Islamic calendar

From Wikipedia, the free encyclopedia

Arabic calendar” redirects here. For the Gregorian calendar in Arabic, see Arabic names of calendar months.
The Islamic calendar or Muslim calendar or Hijri calendar (Arabic: التقويم الهجري‎; at-taqwīm al-hijrī; Persian: تقویم هجری قمری ‎ taqvim-e hejri-ye qamari; Kurdish: Salnameya Hicrî; Turkish: Hicri Takvim; Urdu: اسلامی تقویم Islami taqwīm; Indonesian: Kalender Hijriah; Malay: Takwim Hijrah) is a lunar calendar consisting of 12 lunar months in a year of 354 or 355 days. It is used to date events in many Muslim countries (concurrently with the Gregorian calendar), and used by Muslims everywhere to determine the proper day on which to celebrate Islamic holy days and festivals. The first year was the year during which the emigration of the Islamic prophet Muhammad from Mecca to Medina, known as the Hijra, occurred. Each numbered year is designated either H for Hijra or AH for the Latin anno Hegirae (in the year of the Hijra).[1] A limited number of years before Hijra (BH) are used to date events related to Islam, such as the birth of Muhammad in 53 BH.[2] The current Islamic year is 1432 AH, from approximately 7 December 2010 (evening) to 26 November 2011 (evening).

Being a purely lunar calendar, it is not synchronized with the seasons. With an annual drift of 11 or 12 days, the seasonal relation repeats about every 33 Islamic years.


The Islamic months are named as follows:[3]

  1. Muḥarram — المحرّم — means “forbidden” in Arabic, so called because it was unlawful to fight during this month. Muharram is the second most sacred Muslim month, and includes the Day of Ashura.
  2. Ṣafar — صفر — means “void” in Arabic, supposedly named because pagan Arabs looted during this month and left the houses empty.
  3. Rabīʿ I (Rabīʿ al-Awwal) — ربيع الأوّل — means “the first Spring” in Arabic.
  4. Rabīʿ II (Rabīʿ ath-Thānī or Rabīʿ al-Ākhir) — ربيع الآخر , ربيع الثاني — means “the second (or last) Spring” in Arabic.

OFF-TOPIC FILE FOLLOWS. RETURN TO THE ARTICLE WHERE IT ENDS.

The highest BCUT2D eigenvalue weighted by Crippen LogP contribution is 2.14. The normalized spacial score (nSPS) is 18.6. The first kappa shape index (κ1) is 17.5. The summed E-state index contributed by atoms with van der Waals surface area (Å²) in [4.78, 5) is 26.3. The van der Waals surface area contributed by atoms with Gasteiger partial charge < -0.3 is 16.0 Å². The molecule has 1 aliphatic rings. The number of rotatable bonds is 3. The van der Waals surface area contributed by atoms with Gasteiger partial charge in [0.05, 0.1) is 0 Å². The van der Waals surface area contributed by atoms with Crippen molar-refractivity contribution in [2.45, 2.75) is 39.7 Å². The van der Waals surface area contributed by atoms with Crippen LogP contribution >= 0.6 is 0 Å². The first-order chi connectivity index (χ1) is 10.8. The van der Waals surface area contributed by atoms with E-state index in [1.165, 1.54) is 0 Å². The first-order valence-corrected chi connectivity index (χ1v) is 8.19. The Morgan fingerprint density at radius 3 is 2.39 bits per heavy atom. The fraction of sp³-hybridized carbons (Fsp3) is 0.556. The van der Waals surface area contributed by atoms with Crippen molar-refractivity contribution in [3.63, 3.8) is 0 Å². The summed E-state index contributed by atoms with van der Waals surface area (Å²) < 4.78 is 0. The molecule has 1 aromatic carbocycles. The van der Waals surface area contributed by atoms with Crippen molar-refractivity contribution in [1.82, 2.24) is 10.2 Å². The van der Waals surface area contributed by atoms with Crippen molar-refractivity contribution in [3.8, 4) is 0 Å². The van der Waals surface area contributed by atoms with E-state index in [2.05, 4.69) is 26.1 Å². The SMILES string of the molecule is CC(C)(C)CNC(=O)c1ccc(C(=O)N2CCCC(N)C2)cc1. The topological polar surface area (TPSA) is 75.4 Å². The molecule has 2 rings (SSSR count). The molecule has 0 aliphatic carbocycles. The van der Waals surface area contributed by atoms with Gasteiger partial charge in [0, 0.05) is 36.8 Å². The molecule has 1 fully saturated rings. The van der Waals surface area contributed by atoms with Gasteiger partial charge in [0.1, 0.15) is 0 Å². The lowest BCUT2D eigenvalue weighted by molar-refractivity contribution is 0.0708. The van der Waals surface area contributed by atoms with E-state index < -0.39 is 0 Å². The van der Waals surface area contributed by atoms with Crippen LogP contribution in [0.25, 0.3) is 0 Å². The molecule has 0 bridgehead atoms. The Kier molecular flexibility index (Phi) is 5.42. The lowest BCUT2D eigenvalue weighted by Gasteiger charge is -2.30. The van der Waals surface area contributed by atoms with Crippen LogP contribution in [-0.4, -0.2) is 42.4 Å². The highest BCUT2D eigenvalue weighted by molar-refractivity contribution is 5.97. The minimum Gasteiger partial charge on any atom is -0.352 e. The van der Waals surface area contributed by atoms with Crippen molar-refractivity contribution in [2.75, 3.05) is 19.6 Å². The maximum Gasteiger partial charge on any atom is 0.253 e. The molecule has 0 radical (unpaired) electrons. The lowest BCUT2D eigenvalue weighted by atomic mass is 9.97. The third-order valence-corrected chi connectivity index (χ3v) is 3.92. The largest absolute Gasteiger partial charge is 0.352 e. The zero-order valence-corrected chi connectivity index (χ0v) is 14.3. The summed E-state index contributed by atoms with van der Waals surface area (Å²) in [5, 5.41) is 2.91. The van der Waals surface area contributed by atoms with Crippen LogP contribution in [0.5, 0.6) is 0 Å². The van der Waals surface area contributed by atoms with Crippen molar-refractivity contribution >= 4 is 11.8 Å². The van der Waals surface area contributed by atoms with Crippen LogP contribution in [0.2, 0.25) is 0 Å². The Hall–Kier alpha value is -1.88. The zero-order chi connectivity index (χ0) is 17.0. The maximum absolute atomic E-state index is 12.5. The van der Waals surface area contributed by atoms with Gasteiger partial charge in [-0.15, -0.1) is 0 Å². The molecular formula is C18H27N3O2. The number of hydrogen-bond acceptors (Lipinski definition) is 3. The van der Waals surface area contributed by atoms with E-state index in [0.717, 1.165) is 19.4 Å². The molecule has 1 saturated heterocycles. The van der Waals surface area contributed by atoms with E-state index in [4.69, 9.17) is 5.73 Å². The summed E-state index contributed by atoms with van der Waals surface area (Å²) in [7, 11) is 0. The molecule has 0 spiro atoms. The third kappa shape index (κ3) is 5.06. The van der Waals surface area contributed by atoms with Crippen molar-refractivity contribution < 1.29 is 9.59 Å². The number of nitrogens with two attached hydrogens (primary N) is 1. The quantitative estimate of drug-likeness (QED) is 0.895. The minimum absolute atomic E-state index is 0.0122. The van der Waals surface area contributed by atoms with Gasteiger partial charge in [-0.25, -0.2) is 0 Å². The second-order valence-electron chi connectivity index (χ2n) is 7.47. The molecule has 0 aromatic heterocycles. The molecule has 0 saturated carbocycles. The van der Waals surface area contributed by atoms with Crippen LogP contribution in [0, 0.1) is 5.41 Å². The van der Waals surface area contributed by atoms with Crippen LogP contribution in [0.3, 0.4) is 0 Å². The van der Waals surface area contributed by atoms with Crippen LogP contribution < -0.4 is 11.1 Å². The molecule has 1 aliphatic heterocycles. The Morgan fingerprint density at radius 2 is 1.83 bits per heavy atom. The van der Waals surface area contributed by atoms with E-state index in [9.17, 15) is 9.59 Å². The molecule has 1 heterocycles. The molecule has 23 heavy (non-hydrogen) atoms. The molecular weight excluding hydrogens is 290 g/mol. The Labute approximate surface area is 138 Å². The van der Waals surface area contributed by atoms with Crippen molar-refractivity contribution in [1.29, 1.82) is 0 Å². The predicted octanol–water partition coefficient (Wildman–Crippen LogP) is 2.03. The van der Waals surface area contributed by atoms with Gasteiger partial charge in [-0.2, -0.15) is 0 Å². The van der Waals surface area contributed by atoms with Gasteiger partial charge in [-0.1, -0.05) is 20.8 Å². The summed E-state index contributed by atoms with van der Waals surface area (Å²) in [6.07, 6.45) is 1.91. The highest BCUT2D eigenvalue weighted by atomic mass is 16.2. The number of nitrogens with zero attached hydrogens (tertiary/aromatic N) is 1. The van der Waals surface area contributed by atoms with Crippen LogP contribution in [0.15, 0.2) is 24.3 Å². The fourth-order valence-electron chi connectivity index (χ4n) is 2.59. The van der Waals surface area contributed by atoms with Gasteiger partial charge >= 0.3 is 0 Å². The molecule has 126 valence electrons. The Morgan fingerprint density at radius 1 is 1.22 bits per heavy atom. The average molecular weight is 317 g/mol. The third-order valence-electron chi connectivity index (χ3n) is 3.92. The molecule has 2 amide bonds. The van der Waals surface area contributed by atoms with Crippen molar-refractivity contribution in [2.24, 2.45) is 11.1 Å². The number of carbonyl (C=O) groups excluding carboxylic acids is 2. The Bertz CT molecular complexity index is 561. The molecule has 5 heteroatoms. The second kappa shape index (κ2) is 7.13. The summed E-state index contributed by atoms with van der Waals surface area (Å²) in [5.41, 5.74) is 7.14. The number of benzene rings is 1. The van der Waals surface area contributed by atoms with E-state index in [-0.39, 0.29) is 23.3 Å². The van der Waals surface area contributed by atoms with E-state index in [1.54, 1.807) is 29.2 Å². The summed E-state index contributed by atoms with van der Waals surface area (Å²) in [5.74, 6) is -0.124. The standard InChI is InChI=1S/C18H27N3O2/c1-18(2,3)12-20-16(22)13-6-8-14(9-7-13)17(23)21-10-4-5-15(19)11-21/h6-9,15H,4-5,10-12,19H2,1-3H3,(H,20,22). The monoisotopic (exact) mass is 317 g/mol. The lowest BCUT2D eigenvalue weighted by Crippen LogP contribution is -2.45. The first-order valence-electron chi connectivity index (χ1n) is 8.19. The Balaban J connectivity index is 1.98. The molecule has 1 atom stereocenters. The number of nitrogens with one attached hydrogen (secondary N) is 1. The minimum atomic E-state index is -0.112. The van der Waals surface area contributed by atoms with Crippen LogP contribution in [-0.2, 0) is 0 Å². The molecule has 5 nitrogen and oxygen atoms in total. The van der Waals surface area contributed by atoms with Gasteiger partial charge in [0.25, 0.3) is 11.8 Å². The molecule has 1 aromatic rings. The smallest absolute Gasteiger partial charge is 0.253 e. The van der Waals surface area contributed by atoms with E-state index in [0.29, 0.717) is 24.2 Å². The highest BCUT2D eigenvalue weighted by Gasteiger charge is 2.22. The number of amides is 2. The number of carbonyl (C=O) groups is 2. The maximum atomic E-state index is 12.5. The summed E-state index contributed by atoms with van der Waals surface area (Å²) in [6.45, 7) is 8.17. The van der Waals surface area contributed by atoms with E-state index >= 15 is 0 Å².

5. Jumādā I (Jumādā al-Ūlā) — جمادى الأولى — means “the first month of parched land” in Arabic.
  6. Jumādā II (Jumādā ath-Thāniya or Jumādā al-Ākhira) — جمادى الآخرة , جمادى الثانية — means “the second (or last) month of parched land” in Arabic.
  7. Rajab — رجب — means “respect” or “honor” in Arabic. Rajab is another of the sacred months in which fighting was traditionally forbidden.
  8. Shaʿbān — شعبان — means “scattered” in Arabic, marking the time of year when Arab tribes dispersed to find water.
  9. Ramaḍān — رمضان — means “scorched” in Arabic. Ramadan is the most venerated month of the Hijri calendar, during which Muslims fast between sunrise and sunset.
  10. Shawwāl — شوّال — means “raised” in Arabic, as she-camels begin to raise their tails during this time of year, after giving birth.
  11. Dhū al-Qaʿda — ذو القعدة — means “the one of truce” in Arabic. Dhu al-Qa’da was another month during which war was banned.
  12. Dhū al-Ḥijja — ذو الحجّة — means “the one of pilgrimage” in Arabic, referring to the annual Muslim pilgrimage to Mecca, the Hajj.

Coptic calendar

From Wikipedia, the free encyclopedia


The Coptic calendar, also called the Alexandrian calendar, is used by the Coptic Orthodox Church and still used in Egypt. This calendar is based on the ancient Egyptian calendar. To avoid the calendar creep of the latter, a reform of the ancient Egyptian calendar was introduced at the time of Ptolemy III (Decree of Canopus, in 238 BC) which consisted of the intercalation of a sixth epagomenal day every fourth year. However, this reform was opposed by the Egyptian priests, and the idea was not adopted until 25 BC, when the Roman Emperor Augustus formally reformed the calendar of Egypt, keeping it forever synchronized with the newly introduced Julian calendar. To distinguish it from the Ancient Egyptian calendar, which remained in use by some astronomers until medieval times, this reformed calendar is known as the Coptic calendar. Its years and months coincide with those of the Ethiopian calendar but have different numbers and names.

Coptic months